Your order will come with a bag of the chips made each morning and a cup of pico de gallo. This cold salsa carries a slight zing brought on by what I’m guessing are some bits of serrano peppers mixed with chopped tomato, onion, a bit of salt, lime juice and cilantro.
TIP: Be sure to NOT wolf down all the chips on your way back to the office or home. Twice I made that mistake, and twice I found myself unable to finish my meal.
You must try …
Chipotle Burrito ($9.25): While “researching” this story, I went through three burritos. I can’t decide which one was better: this one or El Burrito Verde ($8.75).
The chipotle burrito was filled with grilled chicken, rice and beans and topped with a cheese sauce, pico de gallo sour cream and guacamole. Eduardo, a reader who enjoyed this burrito made by Ricardo, said “It had just enough get-up-and-go to make you sip a glass of water, but the cheese cooled things down a bit. ¡Es muy bueno!”
El Burrito Verde was filled with pork, grilled onions and covered in green salsa. This wasn’t the least bit offensive to the senses, so I just dunked it in Salvador’s special sauces.
The shells on both were slightly doughy—in a good way—probably because of the to-go containers.
Arroz con Pollo ($8.75): Rice with chicken is a popular Latin American dish, and has several variations. What sets the version at Guadalajara apart from many others is the cheese. Salvador grates it himself.
The dish has the standard ingredients of yellow rice and chunks of chicken, mixed with generous amounts of green peppers, onions and tomatoes. It’s well-seasoned, but it isn’t spicy hot. That’s why some of us choose to ask Salvador for a few extra cups of his hot pepper sauce.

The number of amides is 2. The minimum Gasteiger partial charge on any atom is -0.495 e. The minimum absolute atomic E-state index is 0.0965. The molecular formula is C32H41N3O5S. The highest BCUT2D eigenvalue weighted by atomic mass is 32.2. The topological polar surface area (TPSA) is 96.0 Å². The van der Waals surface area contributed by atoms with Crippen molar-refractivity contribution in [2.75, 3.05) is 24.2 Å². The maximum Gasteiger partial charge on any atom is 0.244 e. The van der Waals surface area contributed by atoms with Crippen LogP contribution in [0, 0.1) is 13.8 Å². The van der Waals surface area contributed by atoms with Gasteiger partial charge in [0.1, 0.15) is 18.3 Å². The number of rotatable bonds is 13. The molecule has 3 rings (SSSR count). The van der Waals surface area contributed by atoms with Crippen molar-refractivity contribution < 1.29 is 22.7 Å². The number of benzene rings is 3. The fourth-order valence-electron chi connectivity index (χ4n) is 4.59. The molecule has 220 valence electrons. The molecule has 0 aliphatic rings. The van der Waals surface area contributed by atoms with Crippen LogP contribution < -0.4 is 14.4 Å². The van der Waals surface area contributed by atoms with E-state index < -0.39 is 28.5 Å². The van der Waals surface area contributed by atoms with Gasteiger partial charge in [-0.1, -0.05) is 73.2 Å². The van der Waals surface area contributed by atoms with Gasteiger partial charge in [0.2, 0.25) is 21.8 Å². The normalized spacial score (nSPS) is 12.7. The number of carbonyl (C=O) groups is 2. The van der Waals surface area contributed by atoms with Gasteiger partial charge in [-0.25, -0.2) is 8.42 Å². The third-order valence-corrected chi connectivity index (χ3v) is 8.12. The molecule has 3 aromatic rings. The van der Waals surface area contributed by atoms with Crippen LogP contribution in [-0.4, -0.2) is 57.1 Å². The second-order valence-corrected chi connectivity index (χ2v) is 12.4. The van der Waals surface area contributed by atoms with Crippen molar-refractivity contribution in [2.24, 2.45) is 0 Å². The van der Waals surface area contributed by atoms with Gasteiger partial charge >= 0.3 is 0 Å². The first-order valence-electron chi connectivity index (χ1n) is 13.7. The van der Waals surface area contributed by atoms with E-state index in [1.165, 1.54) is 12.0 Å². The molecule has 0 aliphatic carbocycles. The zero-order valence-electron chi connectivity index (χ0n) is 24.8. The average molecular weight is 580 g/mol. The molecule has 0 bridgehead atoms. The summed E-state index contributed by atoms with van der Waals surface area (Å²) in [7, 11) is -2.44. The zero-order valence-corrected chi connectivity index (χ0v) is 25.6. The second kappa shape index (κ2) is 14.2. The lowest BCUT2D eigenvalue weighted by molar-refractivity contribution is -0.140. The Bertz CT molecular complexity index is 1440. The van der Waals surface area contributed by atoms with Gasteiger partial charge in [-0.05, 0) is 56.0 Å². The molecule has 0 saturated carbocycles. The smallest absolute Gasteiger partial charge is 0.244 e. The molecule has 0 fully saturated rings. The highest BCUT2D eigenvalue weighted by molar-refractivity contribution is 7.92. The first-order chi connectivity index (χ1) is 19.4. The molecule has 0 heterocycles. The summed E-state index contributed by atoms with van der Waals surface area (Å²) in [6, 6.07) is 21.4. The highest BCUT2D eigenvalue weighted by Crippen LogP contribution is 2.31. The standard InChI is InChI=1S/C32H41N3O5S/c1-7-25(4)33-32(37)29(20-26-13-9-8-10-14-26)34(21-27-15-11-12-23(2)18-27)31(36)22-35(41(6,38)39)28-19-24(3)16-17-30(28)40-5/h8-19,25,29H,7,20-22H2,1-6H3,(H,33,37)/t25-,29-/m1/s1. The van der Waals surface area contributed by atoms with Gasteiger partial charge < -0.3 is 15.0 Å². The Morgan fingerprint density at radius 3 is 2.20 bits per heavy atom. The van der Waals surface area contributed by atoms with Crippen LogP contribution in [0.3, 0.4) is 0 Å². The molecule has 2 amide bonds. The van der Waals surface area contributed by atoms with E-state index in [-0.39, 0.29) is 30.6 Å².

I gave one of these to my colleague Don Cazentre, a food and beverage writer for The Post-Standard. “At Guadalajara, the cheese, listed on the menu as cheese dip, is the glue that holds the whole thing together,” he said. “Each bite delivers a gooey cheese texture that binds the chicken, rice and veggies into one single satisfying package.”
Fajitas Texanas ($11): Usually a Tex-Mex chain will offer chicken or beef for their fajitas. Guadalajara has both. But get this: They throw in some shrimp! You’re getting an entire farm in this delicacy.
The menu says you get two tortillas; I got three. That still wasn’t enough because there was enough food to fill maybe five of the soft shells.
The beans serve as a binder that hold everything together and keep the veggies from spilling all over your lap. (I did get a mess of green salsa on my white t-shirt, though.) This meal is certainly enough for two, especially if you do what I did and pass the time by munching on tortilla chips.
Tacos a la Diabla ($13): These are nothing like something you’d find at your nearby Taco Bell. For one thing, there’s no lettuce, tomatoes or cheese. This is how tacos are supposed to be.
You choose between flour or corn tortillas. Inside is just spiced-up meat (steak and chorizo) and a green onion stalk. That’s it.
You get a side of rice and beans, and it comes with a cup of tomato sauce and a serving of pico de gallo. These are pretty much just Mexican street tacos, just larger.
The venue: Guadalajara Mexican Restaurant, 324 W. Water St., Syracuse. (315) 552-1300
Hours: Monday-Thursday 11 a.m. to 9:30 p.m.; Friday-Saturday 11 a.m. to 10 p.m. Closed Sunday.
Credit cards? Yes
Parking: Plenty of on-street parking. Just be sure to feed the meter if you park outside during lunch on a weekday.